Elon Musk could try to run three major companies at once — the last known CEO who did it is now an international fugitive
Elon Musk’s bid to acquire Twitter might have an undesirable side-effect for the billionaire: adding yet another large company to his jam-packed schedule.
The Tesla and SpaceX CEO has offered to buy every Twitter share he doesn’t already own — 90.8% of the company — in a deal worth roughly $43 billion, according to a regulatory filing disclosed on Thursday. The deal would add another of the world’s largest companies to Musk’s ownership portfolio: Tesla and SpaceX are already a trillion-dollar company and a multibillion-dollar company, respectively.
Musk also owns two smaller start-up ventures, Neuralink and The Boring Company.
Even if Musk successfully purchases Twitter and declines to name himself CEO, it’s highly likely that he’d want to influence the company’s day-to-day operations, potentially leading to a serious time crunch for the world’s richest person. And while running three businesses simultaneously isn’t unheard of — Musk, who’s Neuralink’s CEO, already does it — leading three of the world’s largest companies all at once is nearly unprecedented.
Here’s some good news for Musk: It’s been done before. The bad news is that the most recently known executive to attempt the feat was none other than Carlos Ghosn, the former CEO of Nissan and Renault, and ex-chairman of AvtoVaz and Mitsubishi.
Ghosn actually held top roles at all four companies for a spell, and was running three of them in 2018 when he was arrested in Japan over allegations of financial misconduct. Ghosn infamously fled to Lebanon, which has no extradition treaty with Japan, where he resides today as an internationally wanted fugitive.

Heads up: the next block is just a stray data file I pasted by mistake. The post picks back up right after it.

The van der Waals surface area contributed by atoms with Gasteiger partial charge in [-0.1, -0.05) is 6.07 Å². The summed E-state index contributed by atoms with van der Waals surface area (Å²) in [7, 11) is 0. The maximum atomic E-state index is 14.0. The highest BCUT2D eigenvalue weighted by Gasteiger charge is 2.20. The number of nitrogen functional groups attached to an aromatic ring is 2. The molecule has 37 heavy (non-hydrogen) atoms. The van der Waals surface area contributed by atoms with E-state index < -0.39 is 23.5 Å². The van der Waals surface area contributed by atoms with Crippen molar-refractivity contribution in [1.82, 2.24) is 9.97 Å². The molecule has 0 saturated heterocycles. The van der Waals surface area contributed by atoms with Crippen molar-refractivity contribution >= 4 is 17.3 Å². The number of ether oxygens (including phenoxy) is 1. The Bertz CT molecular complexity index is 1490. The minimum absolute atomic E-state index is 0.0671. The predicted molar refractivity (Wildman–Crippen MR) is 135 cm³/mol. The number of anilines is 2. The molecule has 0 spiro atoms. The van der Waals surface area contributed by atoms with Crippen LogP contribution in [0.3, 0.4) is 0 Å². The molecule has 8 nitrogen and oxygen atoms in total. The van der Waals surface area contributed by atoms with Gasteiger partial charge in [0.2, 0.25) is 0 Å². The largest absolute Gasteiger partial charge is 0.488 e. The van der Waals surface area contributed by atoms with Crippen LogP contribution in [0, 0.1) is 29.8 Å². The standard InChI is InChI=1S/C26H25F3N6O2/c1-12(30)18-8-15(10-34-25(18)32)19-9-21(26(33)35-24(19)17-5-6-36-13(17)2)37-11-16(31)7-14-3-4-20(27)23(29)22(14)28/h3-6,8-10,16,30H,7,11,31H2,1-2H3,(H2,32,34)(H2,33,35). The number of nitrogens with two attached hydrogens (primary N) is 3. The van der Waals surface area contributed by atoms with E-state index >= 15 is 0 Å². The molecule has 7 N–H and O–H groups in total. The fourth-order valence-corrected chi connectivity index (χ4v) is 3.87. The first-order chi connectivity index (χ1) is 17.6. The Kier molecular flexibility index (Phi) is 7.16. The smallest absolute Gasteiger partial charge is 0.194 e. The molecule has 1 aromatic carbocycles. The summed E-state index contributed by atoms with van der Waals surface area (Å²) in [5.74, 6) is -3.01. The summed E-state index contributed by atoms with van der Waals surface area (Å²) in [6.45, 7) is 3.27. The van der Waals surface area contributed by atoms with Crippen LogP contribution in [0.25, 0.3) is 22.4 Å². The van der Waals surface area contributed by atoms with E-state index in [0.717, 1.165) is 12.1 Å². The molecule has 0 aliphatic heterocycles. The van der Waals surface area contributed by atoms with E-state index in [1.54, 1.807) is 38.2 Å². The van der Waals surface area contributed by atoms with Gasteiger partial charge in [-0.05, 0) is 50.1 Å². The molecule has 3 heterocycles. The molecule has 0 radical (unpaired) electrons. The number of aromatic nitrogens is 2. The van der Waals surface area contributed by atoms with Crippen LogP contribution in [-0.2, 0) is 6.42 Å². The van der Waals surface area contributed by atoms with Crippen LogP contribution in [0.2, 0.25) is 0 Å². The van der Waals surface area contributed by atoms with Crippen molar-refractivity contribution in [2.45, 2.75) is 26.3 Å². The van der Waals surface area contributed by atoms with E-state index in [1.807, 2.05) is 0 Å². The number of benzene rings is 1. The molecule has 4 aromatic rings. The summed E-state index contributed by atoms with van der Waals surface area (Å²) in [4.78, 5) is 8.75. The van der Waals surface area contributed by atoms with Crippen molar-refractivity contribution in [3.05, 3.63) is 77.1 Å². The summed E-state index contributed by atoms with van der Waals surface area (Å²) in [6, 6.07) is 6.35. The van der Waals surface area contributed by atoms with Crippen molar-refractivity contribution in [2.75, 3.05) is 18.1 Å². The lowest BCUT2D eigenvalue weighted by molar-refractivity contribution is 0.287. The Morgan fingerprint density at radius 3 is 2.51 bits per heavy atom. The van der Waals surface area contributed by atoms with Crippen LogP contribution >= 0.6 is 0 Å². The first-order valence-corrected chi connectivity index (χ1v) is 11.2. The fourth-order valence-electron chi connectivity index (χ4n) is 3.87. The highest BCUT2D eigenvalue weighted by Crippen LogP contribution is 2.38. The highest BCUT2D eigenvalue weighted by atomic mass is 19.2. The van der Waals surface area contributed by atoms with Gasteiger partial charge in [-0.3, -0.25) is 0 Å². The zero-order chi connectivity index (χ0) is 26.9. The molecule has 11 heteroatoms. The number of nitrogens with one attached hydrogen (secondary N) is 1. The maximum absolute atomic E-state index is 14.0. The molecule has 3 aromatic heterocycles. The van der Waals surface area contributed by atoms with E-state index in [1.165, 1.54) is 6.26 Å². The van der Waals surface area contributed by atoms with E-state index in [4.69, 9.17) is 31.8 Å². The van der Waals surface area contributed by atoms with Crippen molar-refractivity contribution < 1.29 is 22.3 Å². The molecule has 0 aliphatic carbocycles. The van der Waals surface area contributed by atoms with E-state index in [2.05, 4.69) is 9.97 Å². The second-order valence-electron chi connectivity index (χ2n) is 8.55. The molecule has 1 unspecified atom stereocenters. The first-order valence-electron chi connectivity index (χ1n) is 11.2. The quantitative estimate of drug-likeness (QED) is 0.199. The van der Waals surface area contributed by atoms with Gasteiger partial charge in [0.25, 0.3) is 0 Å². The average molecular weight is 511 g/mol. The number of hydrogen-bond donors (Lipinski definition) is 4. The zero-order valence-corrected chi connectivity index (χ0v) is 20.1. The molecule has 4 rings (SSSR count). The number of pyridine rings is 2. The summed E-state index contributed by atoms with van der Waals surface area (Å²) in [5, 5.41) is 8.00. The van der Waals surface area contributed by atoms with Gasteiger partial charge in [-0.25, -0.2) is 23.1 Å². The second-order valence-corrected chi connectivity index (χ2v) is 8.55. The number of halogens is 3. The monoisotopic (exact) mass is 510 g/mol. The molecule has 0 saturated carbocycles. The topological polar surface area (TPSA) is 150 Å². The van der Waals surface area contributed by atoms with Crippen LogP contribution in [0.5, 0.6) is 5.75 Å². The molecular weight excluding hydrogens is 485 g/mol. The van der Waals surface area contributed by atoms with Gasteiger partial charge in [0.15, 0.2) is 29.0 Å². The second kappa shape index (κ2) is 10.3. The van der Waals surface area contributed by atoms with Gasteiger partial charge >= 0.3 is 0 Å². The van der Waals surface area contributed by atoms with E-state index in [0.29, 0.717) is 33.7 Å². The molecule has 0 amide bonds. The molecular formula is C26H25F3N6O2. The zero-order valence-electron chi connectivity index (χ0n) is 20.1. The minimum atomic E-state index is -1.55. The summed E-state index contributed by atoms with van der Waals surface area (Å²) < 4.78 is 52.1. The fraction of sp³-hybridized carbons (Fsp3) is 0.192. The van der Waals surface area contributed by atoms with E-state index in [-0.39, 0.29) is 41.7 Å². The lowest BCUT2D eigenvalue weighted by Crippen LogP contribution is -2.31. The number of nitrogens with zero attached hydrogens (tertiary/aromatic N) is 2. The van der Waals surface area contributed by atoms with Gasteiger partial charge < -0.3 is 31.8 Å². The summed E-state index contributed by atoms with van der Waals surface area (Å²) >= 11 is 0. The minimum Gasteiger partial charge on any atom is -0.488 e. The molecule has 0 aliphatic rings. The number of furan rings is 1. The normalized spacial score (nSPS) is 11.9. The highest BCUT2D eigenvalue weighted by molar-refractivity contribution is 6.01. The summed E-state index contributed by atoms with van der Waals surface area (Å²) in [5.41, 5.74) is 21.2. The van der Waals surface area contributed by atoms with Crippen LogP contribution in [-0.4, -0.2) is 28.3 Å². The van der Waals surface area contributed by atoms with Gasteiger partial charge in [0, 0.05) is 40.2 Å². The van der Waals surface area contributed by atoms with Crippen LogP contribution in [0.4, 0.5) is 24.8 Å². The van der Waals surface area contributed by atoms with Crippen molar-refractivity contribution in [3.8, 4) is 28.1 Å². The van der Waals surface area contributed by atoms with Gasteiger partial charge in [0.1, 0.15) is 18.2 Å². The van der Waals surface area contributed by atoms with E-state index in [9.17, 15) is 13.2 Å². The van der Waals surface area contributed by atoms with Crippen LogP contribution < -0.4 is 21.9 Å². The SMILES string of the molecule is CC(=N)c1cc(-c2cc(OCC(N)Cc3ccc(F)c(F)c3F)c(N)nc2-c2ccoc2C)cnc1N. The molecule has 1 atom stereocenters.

In 2014, Ghosn told LinkedIn VP and editor and chief Daniel Roth in an interview that the key to his ability to run so many companies at once was to avoid multitasking. At the time, he said, his schedule was arranged more a year in advance — and whichever country he was in would determine which company he focused on.
“I don’t mix the different responsibilities, because I just want to make sure the different teams in charge feel responsible and there is no confusion between the different companies,” Ghosn said.
Musk may feel differently. During a SXSW panel in 2018, he said he effectively split his time between his various ventures by hiring a strong team and allocating responsibilities appropriately to them. That way, he said, “almost all of my time is spent on engineering and design.”
A leadership time-share might feel familiar for Twitter: Co-founder Jack Dorsey served as CEO for both Twitter and his other start-up, payments company Square, from October 2015 to November 2021. Reportedly, Dorsey had a time management strategy of his own: He blocked off the same times every week for leadership and employee meetings.
“I like having a lot of repetition in my schedule,” Dorsey told Fast Company in 2016. “It allows us to see how we’re actually growing, rather than randomness, which hides that.”
Ironically, when Dorsey initially took on both roles, Musk advised him against the decision. “I wouldn’t recommend running two companies,” Musk said at the 2015 Vanity Fair New Establishment Summit. “It really decreases your freedom quite a lot.”
The news of Musk’s filing comes over a week after the billionaire’s status as Twitter’s largest outside shareholder, owning 9.2% of the platform, was revealed. The next day, Twitter offered Musk a position on their board, with the caveat that he couldn’t own more than 14.9% of the company’s outstanding stock. Five days later, the company reported that Musk had declined the position.
In the filing disclosed on Thursday, Musk — who has more than 81 million Twitter followers — said his motivation for buying the company is to unlock Twitter’s “extraordinary potential” to be “the platform for free speech around the globe.”
“…and I believe free speech is a societal imperative for a functioning democracy,” his note in the filing reads. “However, since making my investment I now realize the company will neither thrive nor serve this societal imperative in its current form. Twitter needs to be transformed as a private company.”
Thursday afternoon, hours after his bid for Twitter was published, Musk said at the TED2022 conference in Vancouver that he was “unsure” if his attempt would succeed. He noted that had a backup plan, but didn’t specify what that plan entailed.